Female Afghan soccer players flee to Pakistan, joining exodus of women and girls

PESHAWAR, Pakistan — Nearly two dozen female soccer players from Afghanistan have crossed into Pakistan along with their families, joining a growing number of prominent Afghan women and girls fleeing their country amid fears of repression under Taliban rule.

“We welcome Afghanistan Women football team,” Chaudhry Fawad Hussain, Pakistan’s information minister, wrote in a message on Twitter early Wednesday, saying that team members had entered Pakistan at the Torkham border crossing using Pakistani visas.

Khalida Popal, a former captain of Afghanistan’s national women’s soccer team, posted a picture of the border crossing on Twitter early Wednesday, and wrote that with “great support I managed to get more than 79 youth female footballers & family members” out of Afghanistan. She did not immediately respond to a request for more detail on the evacuation effort.

When the Taliban last controlled Afghanistan, from 1996 to 2001, the group enforced a radical interpretation of Islamic law that forced women to wear burqas while preventing them from working, attending school or appearing in public without male chaperones. Since capturing the country last month, the Taliban has pledged to respect women’s rights, with the caveat that such rights do not contradict the group’s view of culture and religion.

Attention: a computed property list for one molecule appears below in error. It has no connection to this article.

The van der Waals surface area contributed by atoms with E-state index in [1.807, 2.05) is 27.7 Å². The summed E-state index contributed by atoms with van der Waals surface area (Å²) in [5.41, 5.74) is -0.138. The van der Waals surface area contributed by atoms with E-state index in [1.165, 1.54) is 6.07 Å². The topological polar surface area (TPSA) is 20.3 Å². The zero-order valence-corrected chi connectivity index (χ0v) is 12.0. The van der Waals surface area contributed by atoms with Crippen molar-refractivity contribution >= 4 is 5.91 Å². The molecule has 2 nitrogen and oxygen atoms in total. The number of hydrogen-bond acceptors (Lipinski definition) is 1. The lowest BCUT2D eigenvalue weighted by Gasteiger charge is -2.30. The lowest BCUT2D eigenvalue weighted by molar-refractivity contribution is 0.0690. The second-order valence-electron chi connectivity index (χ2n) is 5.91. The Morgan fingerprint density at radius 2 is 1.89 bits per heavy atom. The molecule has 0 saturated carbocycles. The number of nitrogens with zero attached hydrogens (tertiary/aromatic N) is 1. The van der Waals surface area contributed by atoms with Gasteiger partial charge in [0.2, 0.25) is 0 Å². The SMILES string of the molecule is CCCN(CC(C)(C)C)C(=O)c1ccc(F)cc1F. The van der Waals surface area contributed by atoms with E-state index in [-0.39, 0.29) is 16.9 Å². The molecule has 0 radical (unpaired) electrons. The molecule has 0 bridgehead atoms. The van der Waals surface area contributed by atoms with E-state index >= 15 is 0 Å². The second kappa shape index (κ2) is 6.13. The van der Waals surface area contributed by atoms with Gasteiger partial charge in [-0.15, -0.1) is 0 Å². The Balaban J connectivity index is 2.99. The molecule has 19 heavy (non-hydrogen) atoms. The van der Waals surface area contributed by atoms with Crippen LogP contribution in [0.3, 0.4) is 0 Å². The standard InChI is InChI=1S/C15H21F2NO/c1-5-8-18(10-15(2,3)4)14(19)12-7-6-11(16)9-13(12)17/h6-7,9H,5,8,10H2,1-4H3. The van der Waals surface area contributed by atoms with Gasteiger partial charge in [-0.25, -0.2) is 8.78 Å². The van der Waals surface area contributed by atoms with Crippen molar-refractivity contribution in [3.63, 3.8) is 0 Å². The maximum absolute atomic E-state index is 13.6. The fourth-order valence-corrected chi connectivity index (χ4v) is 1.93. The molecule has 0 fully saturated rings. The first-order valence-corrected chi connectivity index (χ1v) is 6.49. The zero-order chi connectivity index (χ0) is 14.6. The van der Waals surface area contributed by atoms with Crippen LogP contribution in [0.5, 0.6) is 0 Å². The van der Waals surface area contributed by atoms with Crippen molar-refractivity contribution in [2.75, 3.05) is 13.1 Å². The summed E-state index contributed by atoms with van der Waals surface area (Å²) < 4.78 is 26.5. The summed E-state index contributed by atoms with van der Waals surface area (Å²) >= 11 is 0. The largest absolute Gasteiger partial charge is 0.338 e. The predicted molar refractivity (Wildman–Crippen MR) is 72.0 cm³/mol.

In recent weeks, women have held demonstrations in Kabul and other cities to protest gender-based violence as well as their already-evaporating role in public life. Dozens of other female lawmakers, human rights activists, athletes and others have fled the country or tried to, unswayed by the Taliban’s promises.

In late August, 75 Afghan female soccer players, officials and relatives traveled from Kabul to Australia, the first country to offer to take in the athletes in response to entreaties from a multinational network of athlete advocates and human rights lawyers. Other evacuation efforts have followed.

Ashfaq Hussain Shah, the president of the Pakistan Football Federation, said the 22 players and their families who crossed into Pakistan early Wednesday had been transported to the city of Lahore — an eight-hour drive. The association was expecting to receive more players and their families, he said.

Fahim reported from Istanbul.

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